Update on babesiosis, leptospirosis in dogs - DVM
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Update on babesiosis, leptospirosis in dogs
Reviewing means of transmission, latest diagnosis and treatment protocols


Canine leptospirosis

Leptospirosis is caused by the spirochete bacteria Leptospira interrogans sensu lato. More than 150 distinct serovars have been identified, and eight are known to infect dogs. Leptospira serovars infect 160 mammalian species. Maintenance hosts are carrier animals that provide a reservoir for the bacteria. Incidental hosts are other animals that have a more severe clinical illness and a briefer period of shedding. Maintenance hosts for the different serovars include dogs (canicola); rats (icterohemorrhagiae); raccoons, skunks and opossums (grippotyphosa); cattle and pigs (pomona); pigs (bratislava); cattle (hardjo); and mice (ballum).

The most common serovars infecting dogs in the United States used to be icterohemorrhagiae and canicola. After widespread use of vaccines containing these serovars, the incidence of classic leptospirosis caused by these serovars decreased. There is no cross-protection against other serovars, and in recent years grippotyphosa, pomona, autumnalis and bratislava have emerged as more common pathogens causing leptospirosis in dogs.

Animals become infected with leptospirosis through direct contact with infected urine, ingestion of infected tissues or exposure from animal bites. Indirect transmission occurs through contact with contaminated water, soil, bedding or food. Most cases of leptospirosis occur in late summer and early fall, especially after heavy rains or flooding. Exposure to stagnant water contaminated by wildlife urine appears to be a major source of infection for dogs.

The spirochete bacteria penetrate abraded skin or mucous membranes and multiply in the blood and other tissues, causing hepatic and/or renal disease and vasculitis. Herding dogs, hounds, working dogs and male dogs are at increased risk. Serovar icterohemorrhagiae causes icterus, liver failure, uremia and pyrexia. The canicola serovar causes acute nephritis with less hepatic involvement, and serovars pomona, bratislava, autumnalis and grippotyphosa cause acute renal failure without hepatic insufficiency.

Clinical signs

Clinical signs of leptospirosis include lethargy, depression, anorexia, vomiting, dehydration and fever. Renomegaly and abdominal pain also are common. Some dogs have CNS involvement, including neck pain, ataxia or seizures. Icterus may be present in dogs with hepatic involvement.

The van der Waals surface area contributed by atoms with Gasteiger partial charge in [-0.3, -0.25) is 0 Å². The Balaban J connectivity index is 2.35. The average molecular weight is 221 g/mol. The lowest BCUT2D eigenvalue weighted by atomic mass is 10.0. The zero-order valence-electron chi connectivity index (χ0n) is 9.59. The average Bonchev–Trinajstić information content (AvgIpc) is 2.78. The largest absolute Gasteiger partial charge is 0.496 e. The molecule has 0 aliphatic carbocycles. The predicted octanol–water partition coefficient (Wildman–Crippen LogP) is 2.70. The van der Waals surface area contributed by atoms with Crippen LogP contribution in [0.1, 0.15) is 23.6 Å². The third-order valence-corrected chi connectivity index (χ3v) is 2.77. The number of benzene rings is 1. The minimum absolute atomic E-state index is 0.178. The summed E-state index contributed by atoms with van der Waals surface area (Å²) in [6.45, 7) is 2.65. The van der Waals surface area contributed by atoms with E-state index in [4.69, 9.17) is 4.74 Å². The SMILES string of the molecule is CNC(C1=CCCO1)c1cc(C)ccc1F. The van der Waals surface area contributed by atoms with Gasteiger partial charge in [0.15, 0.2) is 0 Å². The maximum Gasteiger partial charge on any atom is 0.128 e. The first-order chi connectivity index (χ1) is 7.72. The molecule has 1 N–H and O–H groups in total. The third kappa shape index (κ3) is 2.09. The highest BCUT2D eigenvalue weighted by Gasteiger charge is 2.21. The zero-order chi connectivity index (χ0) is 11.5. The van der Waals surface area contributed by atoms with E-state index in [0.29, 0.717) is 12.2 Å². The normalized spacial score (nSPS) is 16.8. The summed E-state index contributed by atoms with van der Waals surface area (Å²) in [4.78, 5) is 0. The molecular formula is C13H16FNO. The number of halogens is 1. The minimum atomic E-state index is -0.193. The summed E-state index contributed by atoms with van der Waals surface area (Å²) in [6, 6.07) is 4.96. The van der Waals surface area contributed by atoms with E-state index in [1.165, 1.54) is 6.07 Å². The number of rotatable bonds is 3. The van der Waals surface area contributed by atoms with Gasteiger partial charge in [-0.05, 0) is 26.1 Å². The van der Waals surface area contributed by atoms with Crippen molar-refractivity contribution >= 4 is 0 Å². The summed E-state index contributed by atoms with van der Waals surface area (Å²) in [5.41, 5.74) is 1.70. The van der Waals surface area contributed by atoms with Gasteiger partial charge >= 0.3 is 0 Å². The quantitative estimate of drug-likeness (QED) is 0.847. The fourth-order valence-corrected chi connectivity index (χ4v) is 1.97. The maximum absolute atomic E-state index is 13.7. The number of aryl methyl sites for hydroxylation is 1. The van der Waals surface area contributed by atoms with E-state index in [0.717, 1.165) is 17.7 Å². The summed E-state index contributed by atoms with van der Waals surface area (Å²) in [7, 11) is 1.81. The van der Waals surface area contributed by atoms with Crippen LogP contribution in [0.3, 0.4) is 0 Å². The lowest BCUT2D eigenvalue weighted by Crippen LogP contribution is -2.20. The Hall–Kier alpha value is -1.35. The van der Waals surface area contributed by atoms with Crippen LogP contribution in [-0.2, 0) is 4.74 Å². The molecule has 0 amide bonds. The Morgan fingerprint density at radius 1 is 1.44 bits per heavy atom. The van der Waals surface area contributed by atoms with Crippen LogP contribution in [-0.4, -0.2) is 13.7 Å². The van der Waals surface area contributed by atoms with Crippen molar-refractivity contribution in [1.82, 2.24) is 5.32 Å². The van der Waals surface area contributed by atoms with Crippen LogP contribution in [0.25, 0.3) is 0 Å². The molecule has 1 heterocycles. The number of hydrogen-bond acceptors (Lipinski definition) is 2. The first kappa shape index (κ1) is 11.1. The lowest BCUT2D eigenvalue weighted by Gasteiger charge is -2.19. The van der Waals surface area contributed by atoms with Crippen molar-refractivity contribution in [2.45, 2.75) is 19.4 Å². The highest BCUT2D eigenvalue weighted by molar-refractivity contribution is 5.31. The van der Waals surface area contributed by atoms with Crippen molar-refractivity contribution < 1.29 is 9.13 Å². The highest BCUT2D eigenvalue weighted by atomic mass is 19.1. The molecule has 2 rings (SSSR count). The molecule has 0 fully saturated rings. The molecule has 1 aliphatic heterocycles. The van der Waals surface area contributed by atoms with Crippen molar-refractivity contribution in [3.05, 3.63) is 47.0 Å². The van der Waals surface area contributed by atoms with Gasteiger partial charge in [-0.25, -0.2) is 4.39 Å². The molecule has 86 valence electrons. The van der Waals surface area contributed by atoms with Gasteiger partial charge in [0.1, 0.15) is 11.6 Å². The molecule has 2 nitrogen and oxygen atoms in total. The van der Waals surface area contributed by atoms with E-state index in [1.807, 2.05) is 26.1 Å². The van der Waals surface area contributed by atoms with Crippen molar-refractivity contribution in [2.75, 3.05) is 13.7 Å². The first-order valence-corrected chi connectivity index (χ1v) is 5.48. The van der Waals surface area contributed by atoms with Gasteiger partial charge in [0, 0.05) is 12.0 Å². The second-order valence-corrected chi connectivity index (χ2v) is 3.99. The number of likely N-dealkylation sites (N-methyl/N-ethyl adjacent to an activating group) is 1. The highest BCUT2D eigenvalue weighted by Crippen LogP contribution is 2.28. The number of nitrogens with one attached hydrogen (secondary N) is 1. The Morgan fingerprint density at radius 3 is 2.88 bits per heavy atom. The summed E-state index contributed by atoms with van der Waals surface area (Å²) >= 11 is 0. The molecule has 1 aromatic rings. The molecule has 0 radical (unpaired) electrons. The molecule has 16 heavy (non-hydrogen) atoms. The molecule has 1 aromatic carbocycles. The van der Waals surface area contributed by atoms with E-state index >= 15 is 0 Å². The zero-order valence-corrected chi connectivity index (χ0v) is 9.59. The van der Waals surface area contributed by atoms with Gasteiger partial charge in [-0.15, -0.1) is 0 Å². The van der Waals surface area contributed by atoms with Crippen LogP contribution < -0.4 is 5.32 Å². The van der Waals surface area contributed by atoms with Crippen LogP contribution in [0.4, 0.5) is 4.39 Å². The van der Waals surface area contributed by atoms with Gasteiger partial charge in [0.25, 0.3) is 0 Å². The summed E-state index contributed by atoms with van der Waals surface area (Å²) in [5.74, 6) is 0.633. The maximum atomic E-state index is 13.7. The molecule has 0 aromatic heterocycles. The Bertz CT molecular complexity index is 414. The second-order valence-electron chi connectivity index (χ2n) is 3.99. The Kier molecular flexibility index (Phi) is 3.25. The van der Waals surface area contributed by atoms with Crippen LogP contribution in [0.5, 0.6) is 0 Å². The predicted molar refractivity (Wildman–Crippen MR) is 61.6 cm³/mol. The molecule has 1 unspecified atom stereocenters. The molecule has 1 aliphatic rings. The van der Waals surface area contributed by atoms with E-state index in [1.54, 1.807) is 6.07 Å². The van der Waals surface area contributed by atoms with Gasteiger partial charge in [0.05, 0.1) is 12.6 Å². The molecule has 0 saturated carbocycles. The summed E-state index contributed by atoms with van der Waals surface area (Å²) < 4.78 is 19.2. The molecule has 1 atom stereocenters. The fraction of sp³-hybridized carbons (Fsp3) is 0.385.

Leukocytosis and thrombocytopenia are the most common abnormalities on the hemogram. Abnormalities in serum chemistries include azotemia, hyperphosphatemia, metabolic acidosis and elevated liver enzymes. Vomiting often causes hyponatremia, hypochloremia and hypokalemia, but hyperkalemia may be present in severe cases with acute renal failure. Urinalysis reveals casts, renal tubular epithelial cells, blood cells, glucosuria, proteinuria and bilirubinuria. Specific gravity is usually <1.020. Darkfield microscopy of the urine may reveal spirochetes, but these cannot be differentiated from Borrelia spirochetes. Because of periodic shedding, a negative darkfield microscopy does not rule out leptospirosis.

Thoracic radiographs may reveal a reticulonodular pattern with a caudo-dorsal distribution. These pulmonary changes are thought to be secondary to vasculitis and/or pulmonary hemorrhage. Abdominal ultrasound study often reveals bilateral renomegaly with hyperechogenicity of the renal cortices. There may be a medullary band of hyperechogenicity and dilation of the renal pelvises.

The microscopic agglutination test (MAT) is the most common serologic test employed for diagnosis. Multiple serovars are tested, and a single titer >1:800 associated with clinical signs is considered diagnostic. There is some cross reaction between serovars, and when several are positive, the one with the highest titer is considered to be the infective agent. Vaccination titers usually are low, ranging from 1:100 to 1:400. In acute disease, titers may be negative for seven to 10 days, and retesting in two to four weeks is recommended. Antibiotics will lower the magnitude of the titer.

An ELISA test is available for IgM and IgG antibodies, but does not delineate serovars or vaccine titers. The IgM titer is increased seven to 14 days post-infection, and the IgG titer is elevated two to three weeks post-infection.

A PCR test is available through some laboratories. It is especially useful for identifying early infections and carriers, and is considered sensitive and specific. Other methods of diagnosis include silver stains or immunohistochemistry of renal or hepatic biopsies with identification of the spirochetes on histopathologic sampling.


Source: DVM360 MAGAZINE,
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